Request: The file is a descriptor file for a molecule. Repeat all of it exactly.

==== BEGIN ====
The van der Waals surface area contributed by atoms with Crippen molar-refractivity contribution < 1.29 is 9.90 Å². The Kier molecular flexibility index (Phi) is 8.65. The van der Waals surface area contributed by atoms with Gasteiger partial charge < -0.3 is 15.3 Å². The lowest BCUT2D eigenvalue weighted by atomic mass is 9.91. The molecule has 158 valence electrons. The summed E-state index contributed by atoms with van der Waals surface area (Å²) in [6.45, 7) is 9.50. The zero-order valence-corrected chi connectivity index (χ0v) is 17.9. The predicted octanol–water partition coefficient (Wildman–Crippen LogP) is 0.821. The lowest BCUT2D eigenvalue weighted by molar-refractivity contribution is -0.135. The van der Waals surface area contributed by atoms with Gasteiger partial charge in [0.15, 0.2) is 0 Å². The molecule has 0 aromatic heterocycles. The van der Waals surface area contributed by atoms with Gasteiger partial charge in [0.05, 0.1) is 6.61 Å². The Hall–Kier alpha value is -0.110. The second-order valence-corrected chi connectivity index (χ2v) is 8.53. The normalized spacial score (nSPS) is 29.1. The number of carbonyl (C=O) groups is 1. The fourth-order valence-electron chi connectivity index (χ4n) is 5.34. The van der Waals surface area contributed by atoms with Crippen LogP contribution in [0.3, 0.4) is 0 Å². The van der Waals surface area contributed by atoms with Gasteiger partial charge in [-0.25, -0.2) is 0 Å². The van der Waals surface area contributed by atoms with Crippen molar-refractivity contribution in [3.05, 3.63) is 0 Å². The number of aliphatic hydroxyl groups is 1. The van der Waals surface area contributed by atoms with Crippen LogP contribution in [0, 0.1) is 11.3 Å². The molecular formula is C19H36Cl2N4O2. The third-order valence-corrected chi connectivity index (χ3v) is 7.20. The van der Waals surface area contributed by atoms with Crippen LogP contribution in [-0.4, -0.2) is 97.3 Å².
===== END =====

The van der Waals surface area contributed by atoms with Crippen molar-refractivity contribution < 1.29 is 9.90 Å². The Kier molecular flexibility index (Phi) is 8.65. The van der Waals surface area contributed by atoms with Gasteiger partial charge < -0.3 is 15.3 Å². The lowest BCUT2D eigenvalue weighted by atomic mass is 9.91. The molecule has 158 valence electrons. The summed E-state index contributed by atoms with van der Waals surface area (Å²) in [6.45, 7) is 9.50. The zero-order valence-corrected chi connectivity index (χ0v) is 17.9. The predicted octanol–water partition coefficient (Wildman–Crippen LogP) is 0.821. The lowest BCUT2D eigenvalue weighted by molar-refractivity contribution is -0.135. The van der Waals surface area contributed by atoms with Gasteiger partial charge in [0.15, 0.2) is 0 Å². The molecule has 0 aromatic heterocycles. The van der Waals surface area contributed by atoms with Gasteiger partial charge in [0.05, 0.1) is 6.61 Å². The Hall–Kier alpha value is -0.110. The second-order valence-corrected chi connectivity index (χ2v) is 8.53. The normalized spacial score (nSPS) is 29.1. The number of carbonyl (C=O) groups is 1. The fourth-order valence-electron chi connectivity index (χ4n) is 5.34. The van der Waals surface area contributed by atoms with Crippen LogP contribution in [0.3, 0.4) is 0 Å². The van der Waals surface area contributed by atoms with Gasteiger partial charge in [-0.25, -0.2) is 0 Å². The van der Waals surface area contributed by atoms with Crippen molar-refractivity contribution in [3.05, 3.63) is 0 Å². The number of aliphatic hydroxyl groups is 1. The van der Waals surface area contributed by atoms with Crippen LogP contribution in [0, 0.1) is 11.3 Å². The molecular formula is C19H36Cl2N4O2. The third-order valence-corrected chi connectivity index (χ3v) is 7.20. The van der Waals surface area contributed by atoms with Crippen LogP contribution in [-0.4, -0.2) is 97.3 Å².